At long last, the Ashby Highrise Lawsuit

The Ashby Highrise developers have filed suit against the city.

The developers of the Ashby high-rise sued the city of Houston today seeking more than $40 million in compensation after repeated denials of their permit application.

“The city must learn that it cannot misapply the law to please a select few or to achieve de factor zoning regulations that our community has consistently rejected,” said Kevin Kirton, the chief executive of Buckhead Investment Partners Inc., the company that sought to build the 23-story tower at 1717 Bissonnet near Rice University.

I presume “de factor” is a typo in the statement they sent out about this, but as I am not on their press release distribution list, I cannot confirm that. I will simply note that both the neighborhood and the developers have threatened to sue at one time or another, and it actually feels a bit like relief that one of them finally went ahead and did it. As you know, I do think the original project, with the mixed-use component, is a better overall idea than what was eventually approved, but it remains the case that this is the wrong location for that project. We’ll see what a judge and/or jury makes of it.

On a side note, think about all the grand projects that were going to happen in recent years, for which things were torn down, and whose sites now lie fallow for who knows how much longer thanks to the crappy economic and financial environment. I’m talking about sites like the Robinson Warehouse, Allen House, The Stables, and of course Sonoma. Is is just me, or is anyone else amazed that Morgan and Kirton are so secure in their financing position that they keep bulling ahead like this? You have to wonder what their secret is.

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6 Responses to At long last, the Ashby Highrise Lawsuit

  1. Charles, Morgan and Kirton’s lawsuit — speculative as it is — remains a much better investment at this point than the actual project. Although that was not its purpose, the White Administration did Morgan and Kirton a favor by putting up roadblocks to the construction of the project. Funny how these things work out sometimes.

  2. Justus Pang says:

    I was thinking the exact same thing as Tom. I lived in the area while going to Rice and I have a similiar feeling that White actually did them a favor by nixing the project till the economy cratered. Personally I think their business plan is now to do just enough to prove that they would have “made money” and thus deserve “damages”.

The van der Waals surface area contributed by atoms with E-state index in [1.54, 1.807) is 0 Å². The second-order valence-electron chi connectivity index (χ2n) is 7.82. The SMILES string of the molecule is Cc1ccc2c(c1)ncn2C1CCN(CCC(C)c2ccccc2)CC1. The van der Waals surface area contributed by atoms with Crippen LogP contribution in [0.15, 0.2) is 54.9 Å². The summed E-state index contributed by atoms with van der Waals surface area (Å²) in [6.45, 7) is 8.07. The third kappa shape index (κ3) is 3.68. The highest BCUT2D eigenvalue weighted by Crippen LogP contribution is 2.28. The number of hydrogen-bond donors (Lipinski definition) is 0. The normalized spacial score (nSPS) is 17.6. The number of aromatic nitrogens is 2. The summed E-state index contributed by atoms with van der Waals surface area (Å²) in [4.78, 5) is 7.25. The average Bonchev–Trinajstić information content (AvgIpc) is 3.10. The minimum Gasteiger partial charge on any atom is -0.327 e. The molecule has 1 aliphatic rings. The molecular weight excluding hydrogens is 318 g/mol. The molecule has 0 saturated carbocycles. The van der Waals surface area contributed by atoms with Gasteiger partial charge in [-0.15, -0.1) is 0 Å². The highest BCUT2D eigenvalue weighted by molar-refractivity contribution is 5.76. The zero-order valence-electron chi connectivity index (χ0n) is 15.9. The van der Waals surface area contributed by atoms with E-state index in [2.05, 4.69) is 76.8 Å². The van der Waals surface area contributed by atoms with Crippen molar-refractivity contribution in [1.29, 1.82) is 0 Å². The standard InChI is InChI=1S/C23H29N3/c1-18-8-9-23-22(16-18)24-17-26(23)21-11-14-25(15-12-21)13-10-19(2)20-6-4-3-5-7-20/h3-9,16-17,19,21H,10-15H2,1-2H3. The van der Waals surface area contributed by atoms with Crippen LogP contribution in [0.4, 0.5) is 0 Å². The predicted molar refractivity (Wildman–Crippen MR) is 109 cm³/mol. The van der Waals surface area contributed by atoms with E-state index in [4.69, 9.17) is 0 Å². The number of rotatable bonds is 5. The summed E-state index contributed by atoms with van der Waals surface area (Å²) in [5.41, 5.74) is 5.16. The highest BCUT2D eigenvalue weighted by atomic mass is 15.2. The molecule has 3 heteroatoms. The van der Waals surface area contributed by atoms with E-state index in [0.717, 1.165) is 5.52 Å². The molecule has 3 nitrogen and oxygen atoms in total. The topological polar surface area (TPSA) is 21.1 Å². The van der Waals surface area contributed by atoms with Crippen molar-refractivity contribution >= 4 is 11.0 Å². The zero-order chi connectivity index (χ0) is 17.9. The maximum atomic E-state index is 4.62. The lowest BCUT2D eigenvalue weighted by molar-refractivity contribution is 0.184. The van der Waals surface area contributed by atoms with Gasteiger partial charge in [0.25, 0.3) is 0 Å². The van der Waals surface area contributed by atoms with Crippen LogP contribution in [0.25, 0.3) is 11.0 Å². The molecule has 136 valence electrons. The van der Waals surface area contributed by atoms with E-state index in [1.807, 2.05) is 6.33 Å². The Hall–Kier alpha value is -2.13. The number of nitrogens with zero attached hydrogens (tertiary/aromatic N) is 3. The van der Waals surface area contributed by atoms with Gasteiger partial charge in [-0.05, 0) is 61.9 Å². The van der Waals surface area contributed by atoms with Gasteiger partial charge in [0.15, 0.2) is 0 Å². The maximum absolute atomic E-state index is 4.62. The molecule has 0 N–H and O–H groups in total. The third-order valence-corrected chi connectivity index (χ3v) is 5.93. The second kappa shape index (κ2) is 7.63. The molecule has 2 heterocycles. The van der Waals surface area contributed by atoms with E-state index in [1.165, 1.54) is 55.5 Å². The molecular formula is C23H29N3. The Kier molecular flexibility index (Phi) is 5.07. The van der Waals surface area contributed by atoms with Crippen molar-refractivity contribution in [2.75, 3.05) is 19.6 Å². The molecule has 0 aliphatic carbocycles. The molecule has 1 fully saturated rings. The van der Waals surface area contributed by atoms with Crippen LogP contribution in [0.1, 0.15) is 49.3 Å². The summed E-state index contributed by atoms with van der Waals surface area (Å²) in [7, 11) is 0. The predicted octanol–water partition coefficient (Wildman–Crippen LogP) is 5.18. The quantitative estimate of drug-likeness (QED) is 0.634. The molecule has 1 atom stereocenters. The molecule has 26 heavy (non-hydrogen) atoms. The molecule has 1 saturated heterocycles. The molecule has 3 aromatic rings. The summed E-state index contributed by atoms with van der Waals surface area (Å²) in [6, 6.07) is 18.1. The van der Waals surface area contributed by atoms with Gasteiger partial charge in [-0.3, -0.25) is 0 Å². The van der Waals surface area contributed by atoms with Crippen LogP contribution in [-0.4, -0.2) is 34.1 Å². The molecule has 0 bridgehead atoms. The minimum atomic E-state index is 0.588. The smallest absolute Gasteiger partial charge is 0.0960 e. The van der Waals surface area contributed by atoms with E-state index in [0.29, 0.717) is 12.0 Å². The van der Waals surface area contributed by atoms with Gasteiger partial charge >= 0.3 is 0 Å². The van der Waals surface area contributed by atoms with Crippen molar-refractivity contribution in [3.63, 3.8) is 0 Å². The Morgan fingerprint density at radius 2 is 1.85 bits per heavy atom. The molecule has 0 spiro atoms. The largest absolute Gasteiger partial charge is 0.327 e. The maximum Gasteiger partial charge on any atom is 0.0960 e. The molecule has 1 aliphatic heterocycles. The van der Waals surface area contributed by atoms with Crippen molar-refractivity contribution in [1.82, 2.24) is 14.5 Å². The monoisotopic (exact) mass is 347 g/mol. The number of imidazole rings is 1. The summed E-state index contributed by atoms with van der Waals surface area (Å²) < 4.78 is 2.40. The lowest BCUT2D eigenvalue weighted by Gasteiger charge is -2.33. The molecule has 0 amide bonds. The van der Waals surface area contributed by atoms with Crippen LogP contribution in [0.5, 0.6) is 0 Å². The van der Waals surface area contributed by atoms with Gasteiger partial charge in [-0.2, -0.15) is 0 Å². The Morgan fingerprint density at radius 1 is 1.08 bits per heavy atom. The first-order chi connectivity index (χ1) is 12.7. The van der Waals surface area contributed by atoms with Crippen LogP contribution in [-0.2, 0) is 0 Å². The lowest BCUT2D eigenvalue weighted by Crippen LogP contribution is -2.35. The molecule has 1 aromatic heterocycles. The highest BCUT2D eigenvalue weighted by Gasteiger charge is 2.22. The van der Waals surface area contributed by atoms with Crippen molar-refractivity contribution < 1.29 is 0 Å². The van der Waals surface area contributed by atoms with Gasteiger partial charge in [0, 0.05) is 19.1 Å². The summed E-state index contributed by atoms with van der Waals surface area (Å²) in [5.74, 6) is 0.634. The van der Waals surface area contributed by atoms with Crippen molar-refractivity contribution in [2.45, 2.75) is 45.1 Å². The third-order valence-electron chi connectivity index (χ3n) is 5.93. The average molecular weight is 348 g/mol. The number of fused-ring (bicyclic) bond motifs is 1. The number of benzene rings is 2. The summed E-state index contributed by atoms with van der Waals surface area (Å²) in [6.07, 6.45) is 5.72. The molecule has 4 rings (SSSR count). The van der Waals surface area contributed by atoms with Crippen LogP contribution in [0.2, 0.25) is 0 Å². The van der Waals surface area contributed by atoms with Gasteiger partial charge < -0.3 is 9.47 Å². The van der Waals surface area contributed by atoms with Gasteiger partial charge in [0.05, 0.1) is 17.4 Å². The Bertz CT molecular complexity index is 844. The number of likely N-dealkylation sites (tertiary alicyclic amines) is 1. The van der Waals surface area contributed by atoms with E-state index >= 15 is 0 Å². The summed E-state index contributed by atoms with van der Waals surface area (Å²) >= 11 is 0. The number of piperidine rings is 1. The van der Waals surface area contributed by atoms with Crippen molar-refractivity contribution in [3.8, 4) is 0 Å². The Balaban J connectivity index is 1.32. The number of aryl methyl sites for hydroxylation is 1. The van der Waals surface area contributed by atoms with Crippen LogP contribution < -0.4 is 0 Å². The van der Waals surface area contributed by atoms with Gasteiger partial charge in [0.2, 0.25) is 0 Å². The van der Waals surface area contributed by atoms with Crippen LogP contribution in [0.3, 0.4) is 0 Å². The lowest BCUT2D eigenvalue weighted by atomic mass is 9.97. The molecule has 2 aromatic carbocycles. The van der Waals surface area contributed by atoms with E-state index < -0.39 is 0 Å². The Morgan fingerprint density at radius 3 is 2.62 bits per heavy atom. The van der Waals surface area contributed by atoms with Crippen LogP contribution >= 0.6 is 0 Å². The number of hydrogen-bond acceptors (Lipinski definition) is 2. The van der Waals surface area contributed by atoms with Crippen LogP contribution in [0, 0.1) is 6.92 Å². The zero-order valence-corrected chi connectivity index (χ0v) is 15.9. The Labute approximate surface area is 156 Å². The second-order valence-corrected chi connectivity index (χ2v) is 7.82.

In the end, if the folks in Houston want to live without zoning, they don’t get to raise a ruckus when something they don’t like gets built in their neighborhood. And as much as I hate to see my tax dollars go to a pair of developers, I don’t mind it so much on principle. That said, they choose a horrible site and I would also have no qualms seeing them go down in flames and get nothing for their troubles either.

    Maybe the best thing would be for them to build an empty tower and then go bankrupt? Then the neighborhood preserves their precious traffic condition and the developers get spanked by the market for such an awkward site selection.

  3. John says:

    Totally agree, the lawsuit is not about taste or whether it is appropriate for the area. It is about what the law says, and White thought he was above the law. Now the city will pay out money due to his arrogance. Until there is zoning all of these people will just have to sit back and take it.

    I just find it ironic that some of the Stop Ashby folks (particularly the lawyers) have yet to put a single legal case why it should not be built instead talk about ethics etc. Yet these same guys go to V&E and A&K every a.m. and defend polluting energy companies. Hard to feel sorry for the city and Annise will sign the check that White created

  4. Michael says:

    The aspect of this situation that has always rankled me was the fact the anti-Ashby highrise people took this morally superior stance on this development. They claimed they are doing this for the betterment of Houston, but you won’t see them standing up with you if one of these ill-advised projects lands in your part of town. Now we (the citizens of Houston) are going to have to pay for their selfish attempt at protecting their (not our) neighborhood.

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